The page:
Part two: Equine biosecurity – what does it mean?

Moderator’s note: This is the second in a three part series on equine biosecurity. To read part one on general biosecurity and vaccinations, click here.  Part three will be posted Friday.

By James Little, DVM

Equine and companion animal professional services veterinarian


Prevent contact

Many equine contagious diseases are spread from animal-to-animal through direct contact or contact with aerosolized particles containing infectious disease organisms from a coughing horse. Examples here would be EHV, equine influenza and strangles. For this reason, it is important not to allow horses to have direct contact with other horses. It is best to keep them as far away from other horses as practically possible. When a horse coughs, it produces a fine mist of tiny fluid particles composed of respiratory secretions. These particles can carry various microorganisms. These micro-droplets can travel substantial distances that could vary depending on environmental conditions such as temperature, wind and humidity levels.  It is important to remember even when a horse is showing no outward signs of infectious disease, it could still be shedding potential disease-causing “bugs”.


Isolation is an expansion of the previous point of limiting contact between horses. It involves separating a horse from the rest of a population (i.e., horses on the farm). If you travel with one or more horses, that horse should be kept in isolation when it returns to the farm and not put back in with the rest of the herd immediately. It may have been exposed to infectious disease organisms during its travels, and we don’t want it to spread them to the rest of the herd. There is a period of time referred to as an incubation period between exposure and the development of disease symptoms. It is recommended to isolate these horses for at least two weeks and to take these horses’ temperature twice a day in order to identify disease as early as possible. An important point to remember is even though a horse is not showing signs of illness, it could still be a source of infection for other horses. Horses that are obviously sick, new purchases/arrivals and friends’ horses that may be staying over are just a few other examples of horses that should be isolated. Ideally when we isolate a horse we house it in a completely separate building. This isolation unit should have its own set of equipment that only is used in there and nowhere else. Only specific, assigned individuals should enter this area. These individuals should not handle other horses or go to other areas. The route taken to get to and from the isolation area should be unique and not shared with other areas of the farm. This is ideal but not always possible or practical. If it is not possible then don’t give up. Designate the end of a barn as your isolation unit and try to stall other horses as far away in the barn as possible. Quarantine would be another word that could be substituted for isolation. Either way it doesn’t mean that your horse is sick or dirty. You are simply taking appropriate precautions.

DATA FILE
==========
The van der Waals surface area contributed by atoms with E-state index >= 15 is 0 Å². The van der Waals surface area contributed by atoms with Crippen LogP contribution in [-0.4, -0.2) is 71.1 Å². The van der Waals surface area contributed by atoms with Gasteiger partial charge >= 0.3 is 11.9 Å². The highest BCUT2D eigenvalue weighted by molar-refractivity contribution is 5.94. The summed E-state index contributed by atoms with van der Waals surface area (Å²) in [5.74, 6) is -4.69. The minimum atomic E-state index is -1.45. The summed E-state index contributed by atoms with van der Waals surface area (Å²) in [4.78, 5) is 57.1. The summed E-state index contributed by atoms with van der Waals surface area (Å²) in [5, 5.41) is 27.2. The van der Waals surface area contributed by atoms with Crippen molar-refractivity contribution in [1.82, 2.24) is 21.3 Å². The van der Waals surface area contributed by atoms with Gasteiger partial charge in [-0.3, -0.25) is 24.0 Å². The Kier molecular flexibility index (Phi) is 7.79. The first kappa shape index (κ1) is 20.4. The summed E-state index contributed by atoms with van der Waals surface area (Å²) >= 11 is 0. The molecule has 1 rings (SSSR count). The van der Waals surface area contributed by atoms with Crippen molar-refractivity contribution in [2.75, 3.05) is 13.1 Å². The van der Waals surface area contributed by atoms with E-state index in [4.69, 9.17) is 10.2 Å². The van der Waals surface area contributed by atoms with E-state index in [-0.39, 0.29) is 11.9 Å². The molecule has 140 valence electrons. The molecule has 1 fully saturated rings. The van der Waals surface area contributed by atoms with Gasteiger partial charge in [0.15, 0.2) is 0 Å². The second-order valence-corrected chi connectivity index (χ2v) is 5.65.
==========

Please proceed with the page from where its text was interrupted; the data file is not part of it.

Group horses

Horses ideally should be kept in groups with their peers according to their age, sex, use, and disease status among others. These groups are a way to separate horses according to their susceptibility to disease and/or their chances of being contagious. Examples of groups would include pregnant mares, other immunocompromised horses, breeding mares that are open, resident horses that never leave the farm, horses that do leave the farm, young horses, older horses, and actual sick horses. Pregnant mares are immunocompromised to a certain degree and are susceptible to things such as abortion caused by EHV. The immune system of a geriatric horse may not be as capable in responding to infection as that of an adult horse. Younger horses typically are more susceptible to some diseases than adults who have been able to acquire some immunity with age and vaccination. In this situation, strangles comes to mind. Horses that leave the farm periodically will have the potential to bring back those germs they may have been exposed to while traveling and would be a source of infection for others. When it is not possible or practical to have designated people assigned to the care of individual groups of horses, we should plan our movement through the horse groups in a specific order. For example, start by taking care of the most susceptible group and ending with the most contagious group (e.g., any sick horses you may have). Depending on how many groups you have, a good order of contact might be pregnant mares, followed by older horses then young horses in training then quarantined horses that are not showing signs of sickness, and finally sick horses. Again, this would have to be adapted to your own situation as everybody’s farm/facility is somewhat unique.

Check back tomorrow for the last post in the series –rodent/insect control and cleaning and disinfecting.

For previous posts from Dr. Little, click here.

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